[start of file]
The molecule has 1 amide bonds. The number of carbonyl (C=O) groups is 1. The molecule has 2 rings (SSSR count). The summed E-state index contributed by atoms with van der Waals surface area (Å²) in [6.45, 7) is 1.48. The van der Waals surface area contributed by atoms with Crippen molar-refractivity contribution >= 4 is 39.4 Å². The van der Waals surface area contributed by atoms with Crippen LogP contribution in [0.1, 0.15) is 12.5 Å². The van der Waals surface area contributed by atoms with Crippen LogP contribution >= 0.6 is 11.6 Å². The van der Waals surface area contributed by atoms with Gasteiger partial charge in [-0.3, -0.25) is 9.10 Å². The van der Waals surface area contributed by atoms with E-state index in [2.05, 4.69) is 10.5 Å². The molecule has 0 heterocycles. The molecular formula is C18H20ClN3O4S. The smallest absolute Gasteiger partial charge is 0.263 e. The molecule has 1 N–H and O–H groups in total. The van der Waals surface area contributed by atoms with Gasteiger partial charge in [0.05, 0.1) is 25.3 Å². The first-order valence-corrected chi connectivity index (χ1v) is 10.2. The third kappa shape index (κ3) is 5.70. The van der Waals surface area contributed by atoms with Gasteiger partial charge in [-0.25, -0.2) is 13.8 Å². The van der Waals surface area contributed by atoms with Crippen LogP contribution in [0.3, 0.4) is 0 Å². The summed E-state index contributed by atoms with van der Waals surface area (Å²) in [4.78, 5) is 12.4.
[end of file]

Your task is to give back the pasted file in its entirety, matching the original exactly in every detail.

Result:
The molecule has 1 amide bonds. The number of carbonyl (C=O) groups is 1. The molecule has 2 rings (SSSR count). The summed E-state index contributed by atoms with van der Waals surface area (Å²) in [6.45, 7) is 1.48. The van der Waals surface area contributed by atoms with Crippen molar-refractivity contribution >= 4 is 39.4 Å². The van der Waals surface area contributed by atoms with Crippen LogP contribution in [0.1, 0.15) is 12.5 Å². The van der Waals surface area contributed by atoms with Crippen LogP contribution >= 0.6 is 11.6 Å². The van der Waals surface area contributed by atoms with Gasteiger partial charge in [-0.3, -0.25) is 9.10 Å². The van der Waals surface area contributed by atoms with E-state index in [2.05, 4.69) is 10.5 Å². The molecule has 0 heterocycles. The molecular formula is C18H20ClN3O4S. The smallest absolute Gasteiger partial charge is 0.263 e. The molecule has 1 N–H and O–H groups in total. The van der Waals surface area contributed by atoms with Gasteiger partial charge in [0.05, 0.1) is 25.3 Å². The first-order valence-corrected chi connectivity index (χ1v) is 10.2. The third kappa shape index (κ3) is 5.70. The van der Waals surface area contributed by atoms with Gasteiger partial charge in [-0.25, -0.2) is 13.8 Å². The van der Waals surface area contributed by atoms with Crippen LogP contribution in [0.3, 0.4) is 0 Å². The summed E-state index contributed by atoms with van der Waals surface area (Å²) in [4.78, 5) is 12.4.